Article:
Fabulous Feta

Let’s discover more about fabulous feta and bring some wine to the party!

How much do you like feta? If that’s the case for Greeks, we seem to like it quite a lot, consuming about 10 kilos of it annually. Most Greeks can’t live without it, enjoying this cheese in various forms and textures. Most of us have a friend who is having some with every single meal, right?

This post is an attempt to uncover feta’s diverse character. Sure, its creamy, crumbly, grainy texture and its full-flavoured, salty, tangy flavour are glorious -nothing much one can say about it. But 2018 is a year of discovery. So let’s discover together how feta works as part of a dip, in a pie or whipped up as a mousse.

Allow us inspire you to eat more feta and pair these recipe ideas with delicious Greek wine as well. Let’s not forget, the most recognised Greek product, is a quite a wine-friendly cheese. So today we will look into three feta recipe ideas and how each pairs with a different variety of Greek white grapes: Assyrtiko, Malagouzia and Vilana-also explaining their flavour profiles.

-Turokafteri (spicy feta dip) with Assyrtiko 

The main ingredient for turokafteri –apart from feta, of course- is roasted Florina peppers. For this dip you will also need: extra virgin olive oil, chilli flakes, yoghurt, white vinegar and paprika. Add the feta and roasted peppers to a food processor, add the remaining ingredients to taste until you create a smooth dip.

The famous Assyrtiko (usually from Santorini) balances this spicy dip with its tangy acidity. Maybe the most popular Greek white dry wine, Assyrtiko is lemony and mineral. Although cultivated successfully in the mainland as well as in other parts of the world, the Santorini Assyrtiko is always a point of reference, a fascinating case of vine that was never affected by phylloxera. But let this be the subject of another blogpost.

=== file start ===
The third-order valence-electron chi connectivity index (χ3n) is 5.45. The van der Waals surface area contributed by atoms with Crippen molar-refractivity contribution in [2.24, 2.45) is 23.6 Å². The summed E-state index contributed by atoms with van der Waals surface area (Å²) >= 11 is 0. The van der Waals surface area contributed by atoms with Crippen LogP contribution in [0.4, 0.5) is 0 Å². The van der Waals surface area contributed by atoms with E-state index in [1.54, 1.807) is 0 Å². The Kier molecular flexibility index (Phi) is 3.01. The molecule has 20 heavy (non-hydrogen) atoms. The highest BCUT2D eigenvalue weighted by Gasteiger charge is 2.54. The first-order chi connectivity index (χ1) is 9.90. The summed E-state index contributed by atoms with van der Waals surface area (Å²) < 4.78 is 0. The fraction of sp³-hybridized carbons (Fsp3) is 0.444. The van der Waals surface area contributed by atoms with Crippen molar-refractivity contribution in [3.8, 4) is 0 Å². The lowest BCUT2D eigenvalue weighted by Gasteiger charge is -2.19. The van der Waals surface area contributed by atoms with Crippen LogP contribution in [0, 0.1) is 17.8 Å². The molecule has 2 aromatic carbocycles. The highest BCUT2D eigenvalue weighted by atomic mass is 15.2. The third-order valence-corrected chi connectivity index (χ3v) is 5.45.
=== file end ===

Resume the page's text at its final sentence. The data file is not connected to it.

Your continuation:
-Turopitakia (cheesepies) with Malagouzia 

Think of small pastries with kourou dough and a melty feta filling. You can also use phyllo pastry if you don’t have much time. To make your filling, combine feta cheese with eggs -and you can add another cheese (like muzithra or graviera) in there too.

The pies are looking for something aromatic so we could not recall of a wine more appropriate than Malagouzia. Think of a white grape variety producing pale yellow wines with white flowers, herbs, citrus fruits and mature peaches -all these aromas pair perfectly with these little pies.

-Feta cheesecake with Vilana 

Not any cheesecake would do; but a cheesecake with a galomizithra and feta mousse, with a base made of rusks and some sautéed apricot would do the trick. Rusks are added to a food processor and whisked until really smooth. You can add a bit of honey and melted butter until the mixture solid and refrigerate it. In case you don’t have apricots, another similar summery fruit would be great as well.

Vilana grape, described by the famous Jancis Robinson as “relatively delicate speciality of Crete” produces fresh whites with soft acidity. Its citrusy, lemon tree flower and green apple notes; create the perfect balance for this not-so-sweet dessert.

Did you enjoy the recipes? Would you like more detailed descriptions? Please let us know.

What’s your favourite way of enjoying feta? How do you pair it with wine? We would love to know!

By Lida

Share this post